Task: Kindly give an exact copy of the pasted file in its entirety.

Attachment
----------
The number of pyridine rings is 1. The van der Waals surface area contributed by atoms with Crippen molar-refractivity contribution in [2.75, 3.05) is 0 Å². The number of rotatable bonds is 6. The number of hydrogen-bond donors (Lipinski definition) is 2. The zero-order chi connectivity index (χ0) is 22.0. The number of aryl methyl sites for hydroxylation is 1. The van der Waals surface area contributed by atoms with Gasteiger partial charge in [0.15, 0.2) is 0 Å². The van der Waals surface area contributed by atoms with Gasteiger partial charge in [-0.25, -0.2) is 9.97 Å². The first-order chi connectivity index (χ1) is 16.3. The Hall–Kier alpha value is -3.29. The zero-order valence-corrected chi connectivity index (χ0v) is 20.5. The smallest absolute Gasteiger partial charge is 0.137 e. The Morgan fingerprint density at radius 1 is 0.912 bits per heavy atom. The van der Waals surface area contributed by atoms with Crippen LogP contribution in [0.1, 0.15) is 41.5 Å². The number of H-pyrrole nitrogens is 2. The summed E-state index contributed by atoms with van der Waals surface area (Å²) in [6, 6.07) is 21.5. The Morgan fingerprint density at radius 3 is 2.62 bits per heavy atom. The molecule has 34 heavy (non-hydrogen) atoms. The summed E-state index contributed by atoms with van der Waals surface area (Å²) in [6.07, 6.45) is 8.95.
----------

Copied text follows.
The number of pyridine rings is 1. The van der Waals surface area contributed by atoms with Crippen molar-refractivity contribution in [2.75, 3.05) is 0 Å². The number of rotatable bonds is 6. The number of hydrogen-bond donors (Lipinski definition) is 2. The zero-order chi connectivity index (χ0) is 22.0. The number of aryl methyl sites for hydroxylation is 1. The van der Waals surface area contributed by atoms with Gasteiger partial charge in [0.15, 0.2) is 0 Å². The van der Waals surface area contributed by atoms with Gasteiger partial charge in [-0.25, -0.2) is 9.97 Å². The first-order chi connectivity index (χ1) is 16.3. The Hall–Kier alpha value is -3.29. The zero-order valence-corrected chi connectivity index (χ0v) is 20.5. The smallest absolute Gasteiger partial charge is 0.137 e. The Morgan fingerprint density at radius 1 is 0.912 bits per heavy atom. The van der Waals surface area contributed by atoms with Crippen LogP contribution in [0.1, 0.15) is 41.5 Å². The number of H-pyrrole nitrogens is 2. The summed E-state index contributed by atoms with van der Waals surface area (Å²) in [6, 6.07) is 21.5. The Morgan fingerprint density at radius 3 is 2.62 bits per heavy atom. The molecule has 34 heavy (non-hydrogen) atoms. The summed E-state index contributed by atoms with van der Waals surface area (Å²) in [6.07, 6.45) is 8.95.